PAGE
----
It’s also a somewhat tame styling exercise overall – the gauge fonts are clear but somewhat boring-looking and the centre stack is not all that adventurous on the styling front – which is a stark contrast to the exterior colours and my tester’s utterly fantastic 18” wheels. You’ll want those; they don’t hurt the ride and the Qashqai looks a little gawky with the 17 inchers that come as standard.
As mentioned before: the Qashqai is about 30 units down on the Rogue in terms of both torque and hp, but obviously no one’s told the Qashqai that it’s less powerful than its (not that much) bigger sibling. Even with the continuously variable transmission (CVT) it has – hardly the gold standard when it comes to brisk acceleration and driver engagement – the Qashqai leaves the line with something just below what I’d call “gumption”. It’s zippy enough, making full use of the power it has and managing to almost – almost – make me forget it’s mated to a CVT. That memory comes flooding back when the telltale CVT whine takes front and centre. At least there’s a “manual” mode that lets you manipulate the virtual ratios yourself. There are paddle shifters but I wouldn’t use them for much more than a little extra powertrain control when on a gravel road or in other adverse conditions, but at least they are there, which is more than can be said for the Qashqai’s smaller Kicks sibling.
Where the Qashqai drive experience really shines, though, is when it comes to ride and handling. This is a CUV that with its shortened wheelbase and somewhat tall roofline should jitterbug all over the place as the road surface starts to degrade, but it doesn’t. There’s enough of an off-centre deadzone felt through the square-bottom wheel that you aren’t constantly adjusting to keep it tracking true on long, straight highway jaunts and the steering feel (and driver) are well insulated from harsher bumps.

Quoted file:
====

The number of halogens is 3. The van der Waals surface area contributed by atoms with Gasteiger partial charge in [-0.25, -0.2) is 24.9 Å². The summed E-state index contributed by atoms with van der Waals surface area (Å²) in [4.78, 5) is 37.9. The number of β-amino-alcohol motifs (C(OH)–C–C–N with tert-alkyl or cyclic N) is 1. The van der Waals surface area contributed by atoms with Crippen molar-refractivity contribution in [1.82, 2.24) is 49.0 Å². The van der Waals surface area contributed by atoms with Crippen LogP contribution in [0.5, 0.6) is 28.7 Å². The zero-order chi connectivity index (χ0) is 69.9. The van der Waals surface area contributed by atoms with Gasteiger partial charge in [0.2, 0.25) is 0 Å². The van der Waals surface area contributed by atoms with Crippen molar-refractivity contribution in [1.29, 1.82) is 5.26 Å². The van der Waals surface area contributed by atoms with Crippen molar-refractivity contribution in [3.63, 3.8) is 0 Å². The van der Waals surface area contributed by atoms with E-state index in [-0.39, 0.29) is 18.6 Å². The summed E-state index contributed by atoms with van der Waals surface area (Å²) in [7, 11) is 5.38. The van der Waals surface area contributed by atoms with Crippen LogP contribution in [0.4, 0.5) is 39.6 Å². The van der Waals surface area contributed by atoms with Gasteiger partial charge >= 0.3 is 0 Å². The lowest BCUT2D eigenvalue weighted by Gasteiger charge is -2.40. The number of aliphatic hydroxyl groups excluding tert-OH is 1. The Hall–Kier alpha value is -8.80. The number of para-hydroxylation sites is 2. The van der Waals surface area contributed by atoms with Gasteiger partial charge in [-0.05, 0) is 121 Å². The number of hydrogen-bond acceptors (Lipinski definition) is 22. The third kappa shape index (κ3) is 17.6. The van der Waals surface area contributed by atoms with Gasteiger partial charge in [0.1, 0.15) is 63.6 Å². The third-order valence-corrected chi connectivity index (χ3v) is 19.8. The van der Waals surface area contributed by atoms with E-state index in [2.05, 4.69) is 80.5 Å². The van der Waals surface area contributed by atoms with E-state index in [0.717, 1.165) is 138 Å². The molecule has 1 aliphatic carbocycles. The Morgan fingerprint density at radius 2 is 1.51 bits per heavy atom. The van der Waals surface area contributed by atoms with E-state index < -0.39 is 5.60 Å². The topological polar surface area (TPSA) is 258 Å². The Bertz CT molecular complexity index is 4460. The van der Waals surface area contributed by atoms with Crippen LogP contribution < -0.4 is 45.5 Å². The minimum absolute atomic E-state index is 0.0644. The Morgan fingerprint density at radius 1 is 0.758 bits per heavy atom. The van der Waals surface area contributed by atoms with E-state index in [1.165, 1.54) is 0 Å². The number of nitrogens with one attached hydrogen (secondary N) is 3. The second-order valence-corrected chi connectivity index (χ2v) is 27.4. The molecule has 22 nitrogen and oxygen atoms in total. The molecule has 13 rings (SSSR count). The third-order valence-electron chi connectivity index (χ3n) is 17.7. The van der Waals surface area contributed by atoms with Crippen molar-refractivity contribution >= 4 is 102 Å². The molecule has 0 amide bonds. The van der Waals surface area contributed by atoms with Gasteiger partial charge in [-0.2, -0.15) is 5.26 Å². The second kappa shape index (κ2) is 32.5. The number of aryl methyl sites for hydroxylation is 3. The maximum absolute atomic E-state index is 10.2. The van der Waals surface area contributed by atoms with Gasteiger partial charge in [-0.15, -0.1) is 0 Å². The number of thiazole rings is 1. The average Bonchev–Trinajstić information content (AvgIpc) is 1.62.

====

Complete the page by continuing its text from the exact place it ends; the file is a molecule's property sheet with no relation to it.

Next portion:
Which is nice, especially when you consider that even though dampers haven’t been tightened to within an inch of their lives, body roll is kept mostly in check and the turn-in once you get past that deadzone is spot-on. This is an easy little trucklet to thread through the tight urban jungle or with which to tackle some windier backroads. It speaks to the Qashqai being aimed at a buying group that likes the bargain pricing, but also likes a vehicle that’s just a little more fun to drive than the Rogue that their mom, their dad, their barber and their barber’s dog breeder own.
Which, I think, is where amongst all the chaos that is Nissan’s six-model Canadian SUV/CUV line-up, the Qashqai comes clearly into focus. It is such an easy trucklet to like, partly because it does so many little things well, but also because it walks the line between practicality and cool better than anything else in the line-up. Yeah, the Rogue is very good, has more room and sells in droves, but I’ll take my more affordable Qashqai and get me a roof box, thank you very much.
2020 Nissan Qashqai SL Platinum
BODY STYLE: Five-door compact crossover
DRIVE METHOD: Front engine, all-wheel drive
ENGINE: I4, 149 hp, 141 lb-ft of torque
TRANSMISSION: Continuously-variable automatic
Pricing: $21,498 (base); $33,998 (as tested)
WEBSITE: Nissan Qashqai